Blue River Safari has been fined $35,000 for baiting bears — the largest fine amount ever delivered in a B.C. court for attracting dangerous wildlife. The fine delivered on Nov. 25 is a precedent-setting case for British Columbia Conservation Officer Services. Photo by Bruce Warrington

B.C. tour company fined $35K for baiting bears with peanut butter, meatballs

Case marks largest fine amount ever delivered in a B.C. court for attracting dangerous wildlife

A wildlife tour company near Clearwater has been handed a $35,000 fine for baiting bears, making the largest fine amount ever delivered in a B.C. court for attracting dangerous wildlife.

According to the B.C. Conservation Officer Service, the fine delivered on Nov. 25 against Blue River Safari is a precedent-setting case for the organization.

Siblings Russell and Debra Critchlow were each ordered to pay $17,400 to the Habitat Conservation Trust Foundation and were then fined an extra $200.

BCCOS began investigating in August 2017 after receiving a complaint the wildlife tour company had been baiting bears to increase sighting opportunities for clients.

READ MORE: Two cases of feeding bears being investigated in B.C.

Officers used electronic surveillance during the investigation and provincial court in Clearwater heard the company used cranberries, peanut butter and meatballs to attract the bears.

BCCOS noted such practices by tour companies are unlawful and make other companies within the legitimate industry look bad.

Blue River Safari was also ordered to develop an anti-bear baiting policy as well as undergo wildlife attractant inspections.

“Wildlife tour operators have a responsibility to ensure they conduct business in a lawful manner that is safe for clients, staff and the public,” BCCOS said.

“The primary concern of the COS is public safety. Illegally feeding or placing attractants to lure dangerous wildlife, such as bears, is an extremely dangerous activity.”

Once bears learn to associate humans with food, it creates an extraordinary public safety risk, BCCOS added, noting it hopes the large fine will deter any other would-be operators from a similar incident.

Anyone with information about feeding or placing attractants for dangerous wildlife is asked to call the Report All Poachers and Polluters line at 1-877-952-RAPP.



newsroom@clearwatertimes.com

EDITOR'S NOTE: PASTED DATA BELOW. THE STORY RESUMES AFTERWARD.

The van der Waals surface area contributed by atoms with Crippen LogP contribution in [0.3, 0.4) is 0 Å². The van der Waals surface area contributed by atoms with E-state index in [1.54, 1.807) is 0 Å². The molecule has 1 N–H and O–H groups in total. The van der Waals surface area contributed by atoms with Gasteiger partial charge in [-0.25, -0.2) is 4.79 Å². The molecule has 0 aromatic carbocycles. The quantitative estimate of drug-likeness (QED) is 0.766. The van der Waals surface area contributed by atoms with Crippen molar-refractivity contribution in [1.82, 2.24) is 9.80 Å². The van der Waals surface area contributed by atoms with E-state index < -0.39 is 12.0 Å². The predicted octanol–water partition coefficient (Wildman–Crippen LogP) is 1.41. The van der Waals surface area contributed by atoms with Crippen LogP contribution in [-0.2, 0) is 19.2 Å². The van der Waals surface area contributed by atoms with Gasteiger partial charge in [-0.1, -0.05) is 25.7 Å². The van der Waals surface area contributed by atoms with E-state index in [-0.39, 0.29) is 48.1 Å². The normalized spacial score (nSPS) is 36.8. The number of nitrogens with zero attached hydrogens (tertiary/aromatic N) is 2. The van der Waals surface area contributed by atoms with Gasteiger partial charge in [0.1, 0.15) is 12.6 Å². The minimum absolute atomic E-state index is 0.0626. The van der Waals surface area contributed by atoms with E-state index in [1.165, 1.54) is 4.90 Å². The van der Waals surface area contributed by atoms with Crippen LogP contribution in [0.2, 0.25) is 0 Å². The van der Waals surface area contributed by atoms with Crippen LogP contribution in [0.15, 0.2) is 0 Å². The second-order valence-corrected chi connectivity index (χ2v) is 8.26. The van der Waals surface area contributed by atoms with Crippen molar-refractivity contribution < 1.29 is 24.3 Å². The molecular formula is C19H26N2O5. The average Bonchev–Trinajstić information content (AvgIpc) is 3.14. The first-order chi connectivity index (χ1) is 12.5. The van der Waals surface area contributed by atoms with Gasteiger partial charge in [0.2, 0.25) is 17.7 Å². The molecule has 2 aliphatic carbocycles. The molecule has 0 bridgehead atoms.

Like us on Facebook and follow us on Twitter

Just Posted

VIDEO: Holiday Train rocks into Castlegar

Terri Clark and Dallas Smith entertained Castlegar Thursday night.

PLACE NAMES: Doukhobor place names of West Kootenay/Boundary

Only a handful of Doukhobor names remain in use, but they form a unique subset

RCMP: Appledale homicide investigation still active

A 59-year-old man was found dead on May 20

SOWK MP unsurprised by Scheer resignation

“It’s a very tough job being a leader of a party, and we thanked him for that service,” - MP Cannings

Promoter fundraises for new Kootenay Country Music Fest

UPDATED: Travis Pangburn has de-activated the $150,000 Gofundme campaign

VIDEO: Success of wildlife corridors in Banff National Park has advocates wanting more

Demand for more highway protection escalated after seven elk were killed by a semi-trailer near Canmore

Sharks beat Canucks 4-2 to snap 6-game skid

Vancouver visits Vegas on Sunday

Fans sing Canadian anthem after sound system breaks at BMW IBSF World Cup

The Canadians in attendance made sure their team and flag were honoured on the podium

VIDEO: Fire destroys Big White Ski Resort chalet

Social media eulogies peg the property, nicknamed “The Pharamacy,” as both loved and hated

Castlegar welcomes Christmas spirit

Winterfest event kicks off holiday with a parade.

Prince George RCMP use bait packages to catch porch pirates over the holidays

First-in-Canada program with Amazon looks to combat parcel theft

Nanaimo mechanical engineer creates thief tracking program

Nanaimo Thief Tracking lets users plot and share information about thefts online

Mayor wants B.C. to institutionalize severely mental ill people who are homeless

Those suffering from mental health conditions, such as schizophrenia, need specialized care, mayor says

Most Read